Jason Aaron dropped the ball with Luke Skywalker in this volume. Luke and his journey to become a jedi was the most interesting aspect of the first two volumes and Vader Down. I gave it a bit of a pass in Rebel Jail because the focus was meant to be on a girl power action smash with Leia, Aphra, and Sana, but here the focus came back on the Big 3 together and Luke didn't get any development. He was the same he has been since Vader Down, and that was dissapointing.

I also didn't like the artwork all that much when it came to the character drawings. Jorge Molina's designs for Luke and Scar Squadron looked fine, but his facial drawings for Han, Leia, and that one eyed officer in the beggining looked uncannily cartoonish and I cringed when I looked at them. Thank goodness Marco Chechetto was chosen to work on Star Wars: The Screaming Citadel (Star Wars.

THE GOOD: There's one aspect of this comic that makes me glad I purchased and read this trade paperback: The Obi Wan Story.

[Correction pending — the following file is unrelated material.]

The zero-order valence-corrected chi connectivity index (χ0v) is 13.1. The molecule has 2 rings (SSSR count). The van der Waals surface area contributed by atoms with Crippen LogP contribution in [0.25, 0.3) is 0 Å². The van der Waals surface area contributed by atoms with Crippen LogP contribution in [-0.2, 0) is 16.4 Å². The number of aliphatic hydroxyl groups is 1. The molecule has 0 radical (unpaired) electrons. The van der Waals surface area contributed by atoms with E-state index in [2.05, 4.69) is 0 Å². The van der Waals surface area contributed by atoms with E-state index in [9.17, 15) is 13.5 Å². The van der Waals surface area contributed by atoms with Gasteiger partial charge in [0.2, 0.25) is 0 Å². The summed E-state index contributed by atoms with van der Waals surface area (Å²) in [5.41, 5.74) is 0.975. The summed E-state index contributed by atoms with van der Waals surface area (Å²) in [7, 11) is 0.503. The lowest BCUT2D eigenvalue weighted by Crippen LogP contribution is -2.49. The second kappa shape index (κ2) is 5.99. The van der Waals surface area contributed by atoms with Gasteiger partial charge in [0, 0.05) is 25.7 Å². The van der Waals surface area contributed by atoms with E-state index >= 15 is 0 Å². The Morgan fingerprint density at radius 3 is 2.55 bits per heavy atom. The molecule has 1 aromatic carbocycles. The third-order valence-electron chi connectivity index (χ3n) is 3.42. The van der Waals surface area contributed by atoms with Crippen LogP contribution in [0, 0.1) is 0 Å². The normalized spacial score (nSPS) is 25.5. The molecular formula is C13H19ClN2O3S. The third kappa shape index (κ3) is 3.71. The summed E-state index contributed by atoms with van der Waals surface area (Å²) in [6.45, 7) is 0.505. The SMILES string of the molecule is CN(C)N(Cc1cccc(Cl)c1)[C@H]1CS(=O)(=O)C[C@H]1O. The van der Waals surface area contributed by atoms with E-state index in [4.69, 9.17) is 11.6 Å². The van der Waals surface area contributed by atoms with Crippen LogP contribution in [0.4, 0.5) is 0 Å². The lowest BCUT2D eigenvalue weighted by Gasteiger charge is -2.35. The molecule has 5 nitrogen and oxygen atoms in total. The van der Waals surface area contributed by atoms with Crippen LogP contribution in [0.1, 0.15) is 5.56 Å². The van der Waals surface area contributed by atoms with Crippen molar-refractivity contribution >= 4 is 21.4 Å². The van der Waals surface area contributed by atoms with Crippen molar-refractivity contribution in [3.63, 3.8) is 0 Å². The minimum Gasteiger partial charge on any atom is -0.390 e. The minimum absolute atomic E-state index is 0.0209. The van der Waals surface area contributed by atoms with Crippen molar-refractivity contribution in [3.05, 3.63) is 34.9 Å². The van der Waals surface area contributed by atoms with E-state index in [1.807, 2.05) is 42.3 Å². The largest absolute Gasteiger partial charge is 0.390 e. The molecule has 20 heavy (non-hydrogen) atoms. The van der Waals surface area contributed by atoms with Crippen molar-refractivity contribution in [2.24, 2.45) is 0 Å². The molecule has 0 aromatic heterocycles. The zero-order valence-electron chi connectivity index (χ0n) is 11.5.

This third story that chronicles Obi-Wan's life on Tatooine is fantastic. Aside from some narration this was an excellent addition to these journal entries. Jason Aaron has a knack for taking characters that were created by Kieron Gillen and making them better. When Black Krrsantan was introduced in the Darth Vader comics my goodreads pal Sam Quixote called him an "evil Chewie". and... yeah that basically described his character. Krrsantan has played a role in Gillen's follow up comic Star Wars: Doctor Aphra , but he doesn't do anything with the character aside use him as the muscle of the team so he still doesn't go beyond the "evil Chewie" vibe there. However, this issue hints at a backstory and shows how he gets to where you see him in the Vader and Aphra series, making me much more interested in learning more about him. I also think he proved to be an intimidating threat against Kenobi thanks to a fantastically executed fight sequence.
Mike Mayhew of course once again delivers beautiful artwork, and Aaron delivers on great character moments for Obi-Wan, Owen Lars, and young Luke Skywalker.

Aside from the Obi Wan issue, I did like a couple of other things in this volume.
I liked how Aaron tried to show the first moments that would foreshadow the romance that blooms between Han and Leia in Empire Strikes back, and it's actually a pretty good moment.